A Perfect Nomad is an ethereal line of resort wear that is as luxurious as it is ethical. They use only natural fibres such as organic peace silks that are entirely cruelty free and GOTS certified organic cotton. Every design seeks to embody craftsmanship, using local artisans who hand make every item through traditional techniques like hand dying and block printing. These beautiful pieces have a bohemian touch which emulates a timeless beauty. Unaffected by trends, A Perfect Nomad will be with you season after season.  

Drawn to places of magic and energy, founder Frances Clark, lives in Ibiza where she designs the pieces from her home studio. Inspired by the island’s rugged elements and a lifestyle of simplicity and deep connection to nature, she finds motivation in the slower pace of life and its simple pleasures.

Her focus is on design that is timeless and environmentally conscious, so all collections are ethically made through a transparent supply chain. Frances believes we can and should improve the lives of the people we touch, so works closely with small communities, championing and conserving traditional ancient techniques while using handwoven fabrics.




Bridal, Linen Bora Bora Dress in White, £235

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A Perfect Nomad is partnered with The Women’s Empowerment Charity in India, furthering their commitment to community support by improving the lives of girls and their families. A percentage of each piece’s profits contributes to the funding and development of their own educational centers in economically disadvantaged communities. 

Handwoven from 100% organic linen, The Bora Bora Dress is the perfect easy to wear go-to for every occasion. Its simple silhouette and plunging necklace channels a timeless, delicate feminine aura, a staple for any sustainable wardrobe. By using only natural fibers, A Perfect Nomad eliminates the use of synthetic materials in their collections which are kinder to your skin and the planet.




Day dresses, Untamed Soul Dress in Saffron, £350

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Fashion, Joy Blouse in White, £190

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Fawn and Freda


Fawn and Freda embodies a love for thoughtful simplicity and easy femininity, as well as a commitment to a way of making, that is kinder both to the planet and the people. Each piece, rooted in traditional craft, is proudly handmade in London using only natural fibers. With this, they are committed to treating everyone in their journey with respect and fairness, while supporting and sustaining craftsmanship and lightening their footprint. With the belief in consuming, wasting less and adapting a slower way of living, all pieces are made in limited quantities.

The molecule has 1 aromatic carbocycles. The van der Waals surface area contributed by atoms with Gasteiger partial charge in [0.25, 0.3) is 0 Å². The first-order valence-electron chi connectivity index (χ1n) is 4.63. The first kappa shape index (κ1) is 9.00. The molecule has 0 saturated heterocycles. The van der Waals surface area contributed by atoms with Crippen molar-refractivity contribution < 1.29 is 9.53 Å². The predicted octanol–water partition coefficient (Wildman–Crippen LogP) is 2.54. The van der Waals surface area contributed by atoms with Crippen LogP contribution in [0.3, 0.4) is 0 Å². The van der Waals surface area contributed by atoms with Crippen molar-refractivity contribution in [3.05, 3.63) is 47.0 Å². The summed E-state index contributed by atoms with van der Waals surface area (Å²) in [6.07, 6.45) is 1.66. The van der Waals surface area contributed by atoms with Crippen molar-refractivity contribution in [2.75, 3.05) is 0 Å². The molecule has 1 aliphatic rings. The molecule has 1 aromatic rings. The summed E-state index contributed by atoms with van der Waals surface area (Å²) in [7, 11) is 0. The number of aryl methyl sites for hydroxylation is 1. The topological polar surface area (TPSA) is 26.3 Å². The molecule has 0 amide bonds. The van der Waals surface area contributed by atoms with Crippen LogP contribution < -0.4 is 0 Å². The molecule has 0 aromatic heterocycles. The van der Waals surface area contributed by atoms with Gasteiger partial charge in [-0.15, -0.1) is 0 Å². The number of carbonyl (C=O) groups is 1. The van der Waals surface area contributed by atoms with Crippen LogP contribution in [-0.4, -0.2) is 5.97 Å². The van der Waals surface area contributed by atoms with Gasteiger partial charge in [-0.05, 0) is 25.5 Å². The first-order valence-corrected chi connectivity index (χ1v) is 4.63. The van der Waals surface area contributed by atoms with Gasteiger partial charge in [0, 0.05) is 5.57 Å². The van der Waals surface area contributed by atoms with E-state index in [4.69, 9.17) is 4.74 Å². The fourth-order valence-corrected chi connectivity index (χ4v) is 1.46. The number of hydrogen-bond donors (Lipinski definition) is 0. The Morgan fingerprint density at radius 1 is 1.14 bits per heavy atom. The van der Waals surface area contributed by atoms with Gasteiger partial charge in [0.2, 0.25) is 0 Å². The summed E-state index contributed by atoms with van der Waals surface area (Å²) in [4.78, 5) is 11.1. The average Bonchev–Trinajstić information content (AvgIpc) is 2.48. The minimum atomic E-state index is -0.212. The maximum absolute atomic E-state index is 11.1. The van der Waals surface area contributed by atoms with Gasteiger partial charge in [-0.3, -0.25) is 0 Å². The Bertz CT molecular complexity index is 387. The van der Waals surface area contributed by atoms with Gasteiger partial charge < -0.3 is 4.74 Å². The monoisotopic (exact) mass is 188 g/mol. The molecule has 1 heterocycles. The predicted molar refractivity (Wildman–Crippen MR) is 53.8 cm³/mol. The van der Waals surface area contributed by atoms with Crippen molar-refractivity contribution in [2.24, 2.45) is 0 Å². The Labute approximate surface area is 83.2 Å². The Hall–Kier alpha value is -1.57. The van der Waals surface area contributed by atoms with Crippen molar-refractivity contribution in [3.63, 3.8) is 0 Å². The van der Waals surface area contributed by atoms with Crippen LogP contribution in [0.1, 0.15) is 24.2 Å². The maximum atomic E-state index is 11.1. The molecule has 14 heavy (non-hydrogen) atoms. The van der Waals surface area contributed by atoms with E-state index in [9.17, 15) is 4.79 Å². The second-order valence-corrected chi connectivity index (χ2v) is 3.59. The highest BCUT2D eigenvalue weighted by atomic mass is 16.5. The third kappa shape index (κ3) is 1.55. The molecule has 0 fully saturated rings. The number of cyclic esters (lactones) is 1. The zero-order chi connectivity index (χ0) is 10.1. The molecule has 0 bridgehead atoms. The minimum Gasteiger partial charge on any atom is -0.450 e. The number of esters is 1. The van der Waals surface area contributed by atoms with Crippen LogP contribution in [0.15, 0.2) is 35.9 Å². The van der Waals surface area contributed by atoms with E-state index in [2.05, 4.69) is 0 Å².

Fawn and Freda is designed by founder Poppy Totman, a womenswear and embroidery designer who spent her career with various fashion brands around the globe. Here, she visited some upsetting factories which greatly pivoted her thinking about the industry. Following this, Poppy started working for an embroidery studio, which allowed her to express her creativity and to explore the rich cultures of needlework and heirloom sewing, while working with amazing artisans and small family businesses.




Fashion, Wren Hand Smocked Wrap Top, £160

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Day dresses, Claudie Striped Smock, £160

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The brand was born while Poppy was pregnant with her daughter, it sparked a lot of thinking about the textile skills that are passed down through generations and the ones that are fading out. This was during the height of the pandemic, a period of reflection for a lot of people. For Poppy, it shone a light on the fast pace of life, the excess and waste, as well as the cost to people’s welfare and the planet. With this, she wanted to join forces with those pursuing a better future for the planet and its people. 

One of our favourite pieces by Fawn and Freda is the Freda Lounge Set in Embroidered Linen. This oversized soft white linen shirt with wide sleeves and matching relaxed shorts, are made to be worn together, or apart, day or night. It features thoughtful detailing which includes delicate blanket stitch embroidery on the pocket and shirt, and short cuffs, cypraea shell buttons and natural cotton linen drawstrings. Linen is naturally one of the most sustainable fabrics as it grows well without needing copious amounts of water and pesticides. It’s also incredibly durable, long lasting and gets softer as time goes by.




Day dresses, Wren Hand Smocked Dress, £240

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Christmas Gifts, Freda Lounge Set in Embroidered Linen, £160

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Navygrey’s collection of knitwear and sweaters are designed to last a lifetime, and are natural, renewable and biodegradable. Using handpicked superfine wool that is Woolmark certified – each raw fiber can be traced back to the farm that produced it. Founder, Rachel Carvell-Spedding has spent years endeavoring to find another version of her mothers favourite jumper – a classic, navy lambswool with a round neck. Since she couldn’t find a jumper that felt that good, she’d have to make her own. Rachel wanted to recreate the sensation when you pull on your favourite jumper, a jumper that could be smart and relaxed, timeless and elegant, but most importantly, traceable – from sheep to sweater.




Fashion, The LORTON HENLEY in Natural Ecru, £395